People imprisoned in Political Prison Camp #15

Let me go over how political prison camp #15 was created. In July 1969, Kim Il-Sung sent out a taped lecture entitled “Time for Cadres to Revolutionize as They Have Slacked” to all Labor Party cadres.  Based on this, the camp was created in late 1969 and the first inmates were the Park Yeon-Min and Joo Huh-Sook couple and his mother and daughter (who worked at the external service department in Pyongyang).  Work teams 1 to 4 were placed in Kooeup village and work teams 5 to 10 were placed in Ipsuk village. People with a belly lost it in 15 days.  There are single prisoners who have been brought in for doing something individually and family-based inmates who have been brought in along with their family members that did something.

In the early days, there really were a lot of Party cadres.  Even in later times, even ambassadors were brought to the camp.  Division commanders, generals and colonels, bureaucrats, Kim’s bodyguards, students who had studied abroad (military: Frunze Academy), the ophthalmologist Chung Sung-Hee, actors who defected from South Korea such as Shin Bul-Chul and Kim Hong-Shik, and Choi Seung-Hee’s pupils were all imprisoned there and very few of them left the camp alive.  I can clearly see the end awaiting those who used these people to speak the voice of the Party, and then drove them to death with charges that did not even show what they did wrong.

The charges against the inmates at prison camp # 15 were the crime of saying that “Kim Il-Sung has a lump on his neck”; breaking the bust of Kim Jung-Il; using a newspaper with Kim Il-Sung’s face as wallpaper; watching foreign videos or sharing them with their neighbors; listening to South Korean broadcast, or; as I did, making a slip of the tongue (in my case, about Sung Hye-Rim).  People were imprisoned for eight years, 10 years or until death for things that are not considered a crime in a free, democratic society.  Is there another country in the world like this?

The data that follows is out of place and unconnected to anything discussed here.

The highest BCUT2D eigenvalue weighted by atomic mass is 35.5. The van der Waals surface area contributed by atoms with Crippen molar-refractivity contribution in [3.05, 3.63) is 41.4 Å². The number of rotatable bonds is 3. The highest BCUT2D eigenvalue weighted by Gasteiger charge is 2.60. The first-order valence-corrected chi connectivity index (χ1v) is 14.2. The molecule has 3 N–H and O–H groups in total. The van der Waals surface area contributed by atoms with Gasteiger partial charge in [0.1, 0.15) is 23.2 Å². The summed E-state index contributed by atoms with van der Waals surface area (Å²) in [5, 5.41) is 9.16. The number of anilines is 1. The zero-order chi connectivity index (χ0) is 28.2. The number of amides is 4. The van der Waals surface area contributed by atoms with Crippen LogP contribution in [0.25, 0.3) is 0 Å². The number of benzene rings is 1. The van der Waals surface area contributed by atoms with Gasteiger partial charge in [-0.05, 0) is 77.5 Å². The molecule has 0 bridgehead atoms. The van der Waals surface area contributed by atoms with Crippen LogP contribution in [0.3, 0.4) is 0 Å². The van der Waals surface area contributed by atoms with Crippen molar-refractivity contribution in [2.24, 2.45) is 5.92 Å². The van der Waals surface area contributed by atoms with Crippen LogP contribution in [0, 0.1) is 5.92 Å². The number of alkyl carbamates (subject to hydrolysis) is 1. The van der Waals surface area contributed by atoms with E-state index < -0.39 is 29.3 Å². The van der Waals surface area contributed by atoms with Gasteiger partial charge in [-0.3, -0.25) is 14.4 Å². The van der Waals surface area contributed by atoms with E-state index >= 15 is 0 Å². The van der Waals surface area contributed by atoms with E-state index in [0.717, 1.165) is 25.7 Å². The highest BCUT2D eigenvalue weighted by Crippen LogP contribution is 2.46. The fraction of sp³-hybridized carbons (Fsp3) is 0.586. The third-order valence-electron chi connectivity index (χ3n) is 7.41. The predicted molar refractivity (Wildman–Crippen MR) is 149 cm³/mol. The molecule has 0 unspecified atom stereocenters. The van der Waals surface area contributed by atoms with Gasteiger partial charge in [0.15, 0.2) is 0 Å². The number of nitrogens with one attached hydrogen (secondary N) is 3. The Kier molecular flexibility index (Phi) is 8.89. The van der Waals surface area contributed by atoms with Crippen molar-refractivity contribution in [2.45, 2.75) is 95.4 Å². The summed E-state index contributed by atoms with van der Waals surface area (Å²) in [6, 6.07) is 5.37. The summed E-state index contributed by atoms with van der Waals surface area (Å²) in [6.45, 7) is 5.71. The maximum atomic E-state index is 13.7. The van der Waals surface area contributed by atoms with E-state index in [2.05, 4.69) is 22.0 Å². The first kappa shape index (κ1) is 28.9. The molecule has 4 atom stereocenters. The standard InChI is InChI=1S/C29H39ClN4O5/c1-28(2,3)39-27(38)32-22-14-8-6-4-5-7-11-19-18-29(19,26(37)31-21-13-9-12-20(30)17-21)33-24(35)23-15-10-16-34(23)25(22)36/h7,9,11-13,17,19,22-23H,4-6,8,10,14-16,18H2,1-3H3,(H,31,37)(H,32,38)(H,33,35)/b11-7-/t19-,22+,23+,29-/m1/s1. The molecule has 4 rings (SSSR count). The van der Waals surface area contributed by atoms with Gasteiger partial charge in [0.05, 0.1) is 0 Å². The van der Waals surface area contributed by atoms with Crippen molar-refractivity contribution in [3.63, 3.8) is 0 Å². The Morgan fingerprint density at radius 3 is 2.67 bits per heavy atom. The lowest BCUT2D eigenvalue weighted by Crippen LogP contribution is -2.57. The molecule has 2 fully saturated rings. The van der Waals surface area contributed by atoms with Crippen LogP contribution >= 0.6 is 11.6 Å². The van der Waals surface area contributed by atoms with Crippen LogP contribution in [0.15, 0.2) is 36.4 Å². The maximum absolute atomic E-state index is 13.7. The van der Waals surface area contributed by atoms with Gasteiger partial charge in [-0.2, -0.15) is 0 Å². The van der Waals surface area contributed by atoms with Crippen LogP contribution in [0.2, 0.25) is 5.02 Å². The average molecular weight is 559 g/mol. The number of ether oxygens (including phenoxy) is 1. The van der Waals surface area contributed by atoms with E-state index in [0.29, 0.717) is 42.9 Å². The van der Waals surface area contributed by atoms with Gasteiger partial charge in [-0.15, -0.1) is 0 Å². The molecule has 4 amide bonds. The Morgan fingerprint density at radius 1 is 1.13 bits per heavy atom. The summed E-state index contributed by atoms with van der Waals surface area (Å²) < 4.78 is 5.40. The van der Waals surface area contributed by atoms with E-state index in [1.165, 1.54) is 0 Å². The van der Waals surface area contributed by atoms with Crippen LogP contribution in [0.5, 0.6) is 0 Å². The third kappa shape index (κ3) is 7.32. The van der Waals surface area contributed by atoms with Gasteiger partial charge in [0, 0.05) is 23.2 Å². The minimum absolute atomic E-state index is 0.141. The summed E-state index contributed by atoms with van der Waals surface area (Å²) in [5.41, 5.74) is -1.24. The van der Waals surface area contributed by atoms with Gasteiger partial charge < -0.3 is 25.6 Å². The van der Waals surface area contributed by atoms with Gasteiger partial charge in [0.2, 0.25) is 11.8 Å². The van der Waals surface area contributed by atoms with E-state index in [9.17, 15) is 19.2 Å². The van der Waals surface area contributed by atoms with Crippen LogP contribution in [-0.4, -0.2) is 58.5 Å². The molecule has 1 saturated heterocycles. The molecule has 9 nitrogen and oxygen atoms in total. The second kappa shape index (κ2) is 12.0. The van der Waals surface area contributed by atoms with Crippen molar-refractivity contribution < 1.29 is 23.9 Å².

That is not all. The mentally ill, the crazy people can say anything.  There is a prison camp to the right of the entrance of the Yoduk prison camp to imprison these crazy people.  They were brought there for making comments on Kim Il-Sung even though they are mentally ill.  They were kept in solitary confinement to die, and three classes of law were set and they were forced to work accordingly. If the world knew about it, everyone would be shocked.
In Yoduk, there is the Yongpyong area which is blocked off from Kueup village by mountains.  There are families of land owners, South Korean security forces, religionists, and defectors to the South there.  The first generation has been completely disposed and it is old women and second generation families who are imprisoned there.  Geographically, they are from Pyongwon and Uhpa, and Samchun, Baechun, Shingye, Koksan, Yeonan, Ongjing (Kaepoong-koon), Haeju, Jaeryung, Eunryul, Taechun, Koosung of Hwanghae province.  Since early 1975, it has been designated as a complete control area from which no one can ever be released.
It is a truly frightening land where innocent people of the liberated land are taken to the place of no return, and where all men born are taken to a detention center again to be killed.
According to recent news reports, the North Korean authorities moved the Yoduk camp to the Dukchun camp, perhaps because they realized that the former had been exposed to the world by satellite photos.